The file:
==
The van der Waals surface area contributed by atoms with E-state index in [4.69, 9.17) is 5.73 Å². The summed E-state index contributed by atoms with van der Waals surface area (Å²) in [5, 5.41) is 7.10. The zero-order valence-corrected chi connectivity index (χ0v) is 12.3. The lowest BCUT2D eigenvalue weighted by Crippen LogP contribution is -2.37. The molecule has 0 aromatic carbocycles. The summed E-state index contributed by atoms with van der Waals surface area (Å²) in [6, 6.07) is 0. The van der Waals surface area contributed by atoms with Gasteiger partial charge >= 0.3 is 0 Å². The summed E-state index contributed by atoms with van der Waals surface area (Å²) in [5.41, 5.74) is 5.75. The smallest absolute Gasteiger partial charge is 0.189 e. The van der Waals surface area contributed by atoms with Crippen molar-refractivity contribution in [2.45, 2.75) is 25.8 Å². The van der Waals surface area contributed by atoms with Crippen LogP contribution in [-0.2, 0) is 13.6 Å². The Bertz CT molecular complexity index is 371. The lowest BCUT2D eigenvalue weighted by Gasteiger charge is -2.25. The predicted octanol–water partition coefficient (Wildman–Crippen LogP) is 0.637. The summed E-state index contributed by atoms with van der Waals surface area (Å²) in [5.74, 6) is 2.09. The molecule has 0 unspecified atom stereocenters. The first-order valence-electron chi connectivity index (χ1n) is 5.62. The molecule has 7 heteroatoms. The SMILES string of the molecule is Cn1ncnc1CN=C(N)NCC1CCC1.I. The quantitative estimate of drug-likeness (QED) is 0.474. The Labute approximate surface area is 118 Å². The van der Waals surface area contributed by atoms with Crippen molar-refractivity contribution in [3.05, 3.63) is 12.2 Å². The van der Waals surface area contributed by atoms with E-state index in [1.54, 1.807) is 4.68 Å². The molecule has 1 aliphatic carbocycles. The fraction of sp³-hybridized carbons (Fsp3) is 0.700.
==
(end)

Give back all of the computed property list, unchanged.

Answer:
The van der Waals surface area contributed by atoms with E-state index in [4.69, 9.17) is 5.73 Å². The summed E-state index contributed by atoms with van der Waals surface area (Å²) in [5, 5.41) is 7.10. The zero-order valence-corrected chi connectivity index (χ0v) is 12.3. The lowest BCUT2D eigenvalue weighted by Crippen LogP contribution is -2.37. The molecule has 0 aromatic carbocycles. The summed E-state index contributed by atoms with van der Waals surface area (Å²) in [6, 6.07) is 0. The van der Waals surface area contributed by atoms with Gasteiger partial charge >= 0.3 is 0 Å². The summed E-state index contributed by atoms with van der Waals surface area (Å²) in [5.41, 5.74) is 5.75. The smallest absolute Gasteiger partial charge is 0.189 e. The van der Waals surface area contributed by atoms with Crippen molar-refractivity contribution in [2.45, 2.75) is 25.8 Å². The van der Waals surface area contributed by atoms with Crippen LogP contribution in [-0.2, 0) is 13.6 Å². The Bertz CT molecular complexity index is 371. The lowest BCUT2D eigenvalue weighted by Gasteiger charge is -2.25. The predicted octanol–water partition coefficient (Wildman–Crippen LogP) is 0.637. The summed E-state index contributed by atoms with van der Waals surface area (Å²) in [5.74, 6) is 2.09. The molecule has 0 unspecified atom stereocenters. The first-order valence-electron chi connectivity index (χ1n) is 5.62. The molecule has 7 heteroatoms. The SMILES string of the molecule is Cn1ncnc1CN=C(N)NCC1CCC1.I. The quantitative estimate of drug-likeness (QED) is 0.474. The Labute approximate surface area is 118 Å². The van der Waals surface area contributed by atoms with Crippen molar-refractivity contribution in [3.05, 3.63) is 12.2 Å². The van der Waals surface area contributed by atoms with E-state index in [1.54, 1.807) is 4.68 Å². The molecule has 1 aliphatic carbocycles. The fraction of sp³-hybridized carbons (Fsp3) is 0.700.